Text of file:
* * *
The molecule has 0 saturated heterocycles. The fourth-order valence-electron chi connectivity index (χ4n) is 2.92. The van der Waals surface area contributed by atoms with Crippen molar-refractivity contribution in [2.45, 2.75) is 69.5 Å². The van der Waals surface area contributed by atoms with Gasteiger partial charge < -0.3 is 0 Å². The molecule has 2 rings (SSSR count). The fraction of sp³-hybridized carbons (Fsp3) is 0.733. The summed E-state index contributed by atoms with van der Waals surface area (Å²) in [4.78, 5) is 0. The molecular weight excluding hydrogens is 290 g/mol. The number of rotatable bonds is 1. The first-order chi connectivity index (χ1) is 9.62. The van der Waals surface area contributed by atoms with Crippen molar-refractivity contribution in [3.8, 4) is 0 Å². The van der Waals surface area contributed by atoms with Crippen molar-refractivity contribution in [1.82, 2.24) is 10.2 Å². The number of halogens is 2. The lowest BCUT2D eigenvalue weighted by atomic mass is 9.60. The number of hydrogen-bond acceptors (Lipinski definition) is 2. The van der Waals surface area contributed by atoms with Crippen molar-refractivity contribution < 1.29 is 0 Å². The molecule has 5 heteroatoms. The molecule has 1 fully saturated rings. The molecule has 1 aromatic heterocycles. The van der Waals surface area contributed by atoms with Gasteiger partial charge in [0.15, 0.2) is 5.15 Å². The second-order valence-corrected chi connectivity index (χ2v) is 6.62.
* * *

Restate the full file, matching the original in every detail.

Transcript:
The molecule has 0 saturated heterocycles. The fourth-order valence-electron chi connectivity index (χ4n) is 2.92. The van der Waals surface area contributed by atoms with Crippen molar-refractivity contribution in [2.45, 2.75) is 69.5 Å². The van der Waals surface area contributed by atoms with Gasteiger partial charge < -0.3 is 0 Å². The molecule has 2 rings (SSSR count). The fraction of sp³-hybridized carbons (Fsp3) is 0.733. The summed E-state index contributed by atoms with van der Waals surface area (Å²) in [4.78, 5) is 0. The molecular weight excluding hydrogens is 290 g/mol. The number of rotatable bonds is 1. The first-order chi connectivity index (χ1) is 9.62. The van der Waals surface area contributed by atoms with Crippen molar-refractivity contribution in [3.8, 4) is 0 Å². The van der Waals surface area contributed by atoms with Crippen molar-refractivity contribution in [1.82, 2.24) is 10.2 Å². The number of halogens is 2. The lowest BCUT2D eigenvalue weighted by atomic mass is 9.60. The number of hydrogen-bond acceptors (Lipinski definition) is 2. The van der Waals surface area contributed by atoms with Crippen molar-refractivity contribution < 1.29 is 0 Å². The molecule has 5 heteroatoms. The molecule has 1 fully saturated rings. The molecule has 1 aromatic heterocycles. The van der Waals surface area contributed by atoms with Gasteiger partial charge in [0.15, 0.2) is 5.15 Å². The second-order valence-corrected chi connectivity index (χ2v) is 6.62.